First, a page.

Tuesday, July 5, 2011

Independence Day

A FAST train ride to New Haven... my GPS speedometer said that we nearly hit 150mph on the straight-away near Kingston.  Salt marshes, and the famous rivers of Connecticut where I often sailed as a boy all flew by.

Past New London and across the water, General Dynamics reveals only the bow of a nuclear submarine from the covered dry-dock.  On one outing, Father took me on a tour of one, and a young submariner gave us a very exacting tour, including descriptions of propulsion that were beyond my capacity.  

Every year we would visit elder relatives in Guilford Connecticut.  We would sneak up and down the various hidden stairways, and dare each other to eat the nasty black licorice or walnuts from little silver jars in the hallway.  The large house was ill-prepared for energetic children and included entire rooms and a piano which we were not allowed to even go near.  The highlight was always a visit to the beach or to the Little Folks Fair.  There were pony rides in a tight pen, fire engines, beanbag throws, and any manner of activity for children.  I think there was a stool that was ostensibly the property of Ms. Muffet, and if one were to sit upon it, a large home-made spider was lowered onto you.  One famous year, I stood in line to have my face painted by one of the volunteers... I specifically requested to be the Incredible Hulk. I think I was six or seven, and was likely under the influence of ice cream or taffy.  While the exact error will never be known, there was some problem with the formulation, and the paint lasted for almost five days, fading SLOWLY during that time.  When the green finally disappeared from my face, my blonde eyebrows still looked like Groucho's for nearly two weeks.

Later that summer, we watched fireworks from the deck of a relative's very large sailboat, having "struck the colors" at sundown, and because it was coastal Connecticut, the wind direction determined whether or not we need heavy wool sweaters.  A few shirtless drunks in a motorboat tried to light off some Roman candles, and ignited the two-stroke mixture from their outboard's fuel supply.  The boat burned but never sank and the boater was subjected to simultaneous ridicule and rescue while I watched from the beam.


Maybe coming from a seaborne family has tilted me towards some areas of tradition more than others.  Our houses have always had cared-for flags but have never wrapped them around our conduct in any weird or eye-rolling sort of country music way.  Flags are flown off of the transom of boats, and are still used to signal house goings-on like tea, drinks, dinner, or parties.  Neighbors and children keep an eye out for each signal, rushing home for the appropriate one.  Depending on the relative and the house, bells can also signal meals (the breakfast bell can be especially disturbing for first-time guests).

When the idiot Abbie Hoffman made a shirt from an American flag, he intended it as sacrilege, an offense towards the World War 2 generation.  Several decades later, people think nothing of literally wrapping themselves in a flag in the form of shirts, hats, pants, and any manner of clothing during rallies and while rousing the spirits of concert goers.  Flag sensibility is odd, because some people get towards near-superstitious idolatry, and many get towards well-meaning but horribly distasteful displays.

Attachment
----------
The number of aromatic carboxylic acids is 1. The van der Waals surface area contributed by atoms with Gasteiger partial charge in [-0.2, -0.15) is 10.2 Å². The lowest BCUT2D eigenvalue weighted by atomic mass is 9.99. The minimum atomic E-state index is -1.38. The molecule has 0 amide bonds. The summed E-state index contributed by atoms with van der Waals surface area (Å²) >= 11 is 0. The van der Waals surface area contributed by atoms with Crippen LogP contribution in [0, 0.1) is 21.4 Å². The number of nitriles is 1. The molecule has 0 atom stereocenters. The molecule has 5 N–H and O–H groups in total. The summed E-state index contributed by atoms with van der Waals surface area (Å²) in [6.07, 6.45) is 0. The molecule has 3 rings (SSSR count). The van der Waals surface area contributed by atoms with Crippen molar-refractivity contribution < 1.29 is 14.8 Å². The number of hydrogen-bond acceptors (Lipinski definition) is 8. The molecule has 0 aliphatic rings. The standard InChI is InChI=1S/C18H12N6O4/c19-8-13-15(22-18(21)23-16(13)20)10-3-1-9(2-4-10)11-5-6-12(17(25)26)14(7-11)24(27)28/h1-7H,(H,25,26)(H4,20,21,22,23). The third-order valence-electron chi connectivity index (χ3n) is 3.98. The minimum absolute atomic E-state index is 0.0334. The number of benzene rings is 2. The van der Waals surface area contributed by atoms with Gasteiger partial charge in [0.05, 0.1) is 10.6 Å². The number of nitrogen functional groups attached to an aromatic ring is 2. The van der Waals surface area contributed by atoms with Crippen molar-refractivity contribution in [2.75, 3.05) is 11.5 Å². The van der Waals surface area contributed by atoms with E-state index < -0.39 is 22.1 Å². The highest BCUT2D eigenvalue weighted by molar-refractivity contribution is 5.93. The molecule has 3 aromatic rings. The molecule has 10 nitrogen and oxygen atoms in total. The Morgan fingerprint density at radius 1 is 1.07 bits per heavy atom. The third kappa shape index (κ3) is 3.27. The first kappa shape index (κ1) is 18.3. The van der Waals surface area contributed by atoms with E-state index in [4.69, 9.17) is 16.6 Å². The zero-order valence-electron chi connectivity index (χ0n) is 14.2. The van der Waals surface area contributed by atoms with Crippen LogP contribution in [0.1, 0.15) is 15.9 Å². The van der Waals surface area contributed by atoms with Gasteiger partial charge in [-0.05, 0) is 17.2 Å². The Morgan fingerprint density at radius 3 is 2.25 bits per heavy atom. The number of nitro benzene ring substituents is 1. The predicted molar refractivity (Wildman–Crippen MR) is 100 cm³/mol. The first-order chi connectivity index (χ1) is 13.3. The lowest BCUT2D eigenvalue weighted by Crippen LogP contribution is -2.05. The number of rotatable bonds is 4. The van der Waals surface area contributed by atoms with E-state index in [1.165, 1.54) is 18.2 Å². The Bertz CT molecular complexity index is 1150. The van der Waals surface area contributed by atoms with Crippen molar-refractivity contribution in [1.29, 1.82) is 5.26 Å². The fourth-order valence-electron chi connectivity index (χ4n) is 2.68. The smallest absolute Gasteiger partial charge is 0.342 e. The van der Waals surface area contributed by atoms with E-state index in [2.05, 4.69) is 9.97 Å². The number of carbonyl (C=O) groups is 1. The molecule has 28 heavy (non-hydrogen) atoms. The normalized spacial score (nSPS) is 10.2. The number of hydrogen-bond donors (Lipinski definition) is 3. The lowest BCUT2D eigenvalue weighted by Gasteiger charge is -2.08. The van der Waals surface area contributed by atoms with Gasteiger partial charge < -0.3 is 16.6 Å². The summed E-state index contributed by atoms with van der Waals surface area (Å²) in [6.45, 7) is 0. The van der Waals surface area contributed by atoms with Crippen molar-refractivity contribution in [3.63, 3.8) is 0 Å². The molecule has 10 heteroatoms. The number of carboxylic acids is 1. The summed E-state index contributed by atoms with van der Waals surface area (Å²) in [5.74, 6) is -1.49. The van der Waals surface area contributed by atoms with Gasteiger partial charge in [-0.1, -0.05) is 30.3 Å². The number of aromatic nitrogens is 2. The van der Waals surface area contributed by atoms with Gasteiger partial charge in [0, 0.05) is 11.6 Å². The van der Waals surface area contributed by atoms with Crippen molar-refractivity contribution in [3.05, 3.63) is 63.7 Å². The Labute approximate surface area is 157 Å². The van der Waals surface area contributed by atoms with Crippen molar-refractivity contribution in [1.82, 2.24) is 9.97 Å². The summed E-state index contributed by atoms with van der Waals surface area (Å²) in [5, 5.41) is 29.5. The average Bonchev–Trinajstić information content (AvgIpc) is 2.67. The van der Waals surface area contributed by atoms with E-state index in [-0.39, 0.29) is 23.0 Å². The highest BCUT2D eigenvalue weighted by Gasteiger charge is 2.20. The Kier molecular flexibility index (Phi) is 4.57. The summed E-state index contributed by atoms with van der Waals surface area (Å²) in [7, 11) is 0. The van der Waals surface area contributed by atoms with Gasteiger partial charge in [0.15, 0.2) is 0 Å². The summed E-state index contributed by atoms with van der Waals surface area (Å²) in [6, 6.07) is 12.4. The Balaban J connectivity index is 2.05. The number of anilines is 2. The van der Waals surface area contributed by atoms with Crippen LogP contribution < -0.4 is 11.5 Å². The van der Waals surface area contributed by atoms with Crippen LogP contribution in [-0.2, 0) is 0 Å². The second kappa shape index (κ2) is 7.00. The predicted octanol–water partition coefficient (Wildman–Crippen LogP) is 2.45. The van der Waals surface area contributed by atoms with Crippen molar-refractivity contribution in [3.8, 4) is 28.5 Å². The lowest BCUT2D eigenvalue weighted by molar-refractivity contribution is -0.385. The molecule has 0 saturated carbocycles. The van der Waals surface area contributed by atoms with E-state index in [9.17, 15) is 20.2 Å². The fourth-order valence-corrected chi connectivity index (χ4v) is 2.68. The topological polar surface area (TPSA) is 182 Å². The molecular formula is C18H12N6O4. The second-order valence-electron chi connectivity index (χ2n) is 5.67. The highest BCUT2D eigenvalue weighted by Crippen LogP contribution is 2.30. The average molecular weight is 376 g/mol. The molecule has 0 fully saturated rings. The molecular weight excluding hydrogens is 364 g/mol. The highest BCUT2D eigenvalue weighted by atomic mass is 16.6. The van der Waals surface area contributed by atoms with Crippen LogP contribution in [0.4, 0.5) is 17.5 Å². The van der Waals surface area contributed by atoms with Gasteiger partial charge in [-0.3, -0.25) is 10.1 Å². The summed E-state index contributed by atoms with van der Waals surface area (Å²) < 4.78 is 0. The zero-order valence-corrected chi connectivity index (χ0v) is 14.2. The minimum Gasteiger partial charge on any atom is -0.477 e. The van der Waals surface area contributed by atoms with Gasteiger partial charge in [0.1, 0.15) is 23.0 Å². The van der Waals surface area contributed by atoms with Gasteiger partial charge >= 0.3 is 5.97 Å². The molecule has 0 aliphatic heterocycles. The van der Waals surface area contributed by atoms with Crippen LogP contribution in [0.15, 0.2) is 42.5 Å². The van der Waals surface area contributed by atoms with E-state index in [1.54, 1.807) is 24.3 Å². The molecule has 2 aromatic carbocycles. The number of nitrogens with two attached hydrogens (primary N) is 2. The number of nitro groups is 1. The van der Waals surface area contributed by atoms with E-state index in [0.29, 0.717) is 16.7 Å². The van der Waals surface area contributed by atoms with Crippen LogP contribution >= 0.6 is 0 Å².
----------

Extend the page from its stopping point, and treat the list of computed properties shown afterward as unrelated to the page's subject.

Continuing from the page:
In America, we don't know how to mourn as a society, and we barely know how to celebrate, turning all memorializing days into cook-outs.  Independence from England came at extensive expense, and we remember it by sitting in traffic, grilling ground beef, and chatting idly while standing around in athletic shorts drinking cheap beer (personally, I like cheap beer in the summer).  What should we be doing?  I'm not sure that I know, but what we are doing currently might need some introspective examination.  Cookouts can be fun, but why must all of our non-winter holidays center around coolers and ketchup?  Fireworks are (and will always be) appropriate for the Fourth, but how can we improve all of our holidays?  I just feel like we can do better than we currently are.



  1. At some point the economy of scale gave rise to the cooler and the grill as a means to an end: feeding a large gathering of people celebrating an event or holiday. But now we have transitioned from a gathering where the grill is an ancillary component that only serves to provide sustenance to a point where the purpose of the gathering is essentially to all stand around the grill, drinking beers, waiting for the food to be done. I'm not sure what the transition is indicative of, but I suspect it has less to do with the physical maturation of a generation raised on the couches in front of a television and more to do with the proliferation of means to communicate effortlessly and instantaneously, rendering largely unnecessary the need to catch up on months or years of news.

  2. An even greater affront is Memorial Day. How can you justify a party of any nature on what should be a national day of mourning for the great price paid. I imagine The Founding Fathers would be somewhat taken aback by.....wait now that I think of it most of what we do as a country today would have them shaking their heads.
    By the way, great tie and square look!

  3. I have lots of family in the areas of which you speak, and have gone to many a Little Folks Fair on the Guilford Green. Holidays can be frustrating and I found your contemplations intriguing. (I so agree with James about Memorial Day.) And that's a pretty fast train!

  4. Very much dislike the flag as clothing, black licorice and cheap beer. Am highly in favor of large sailboats, respect for tradition and improving our holidays.


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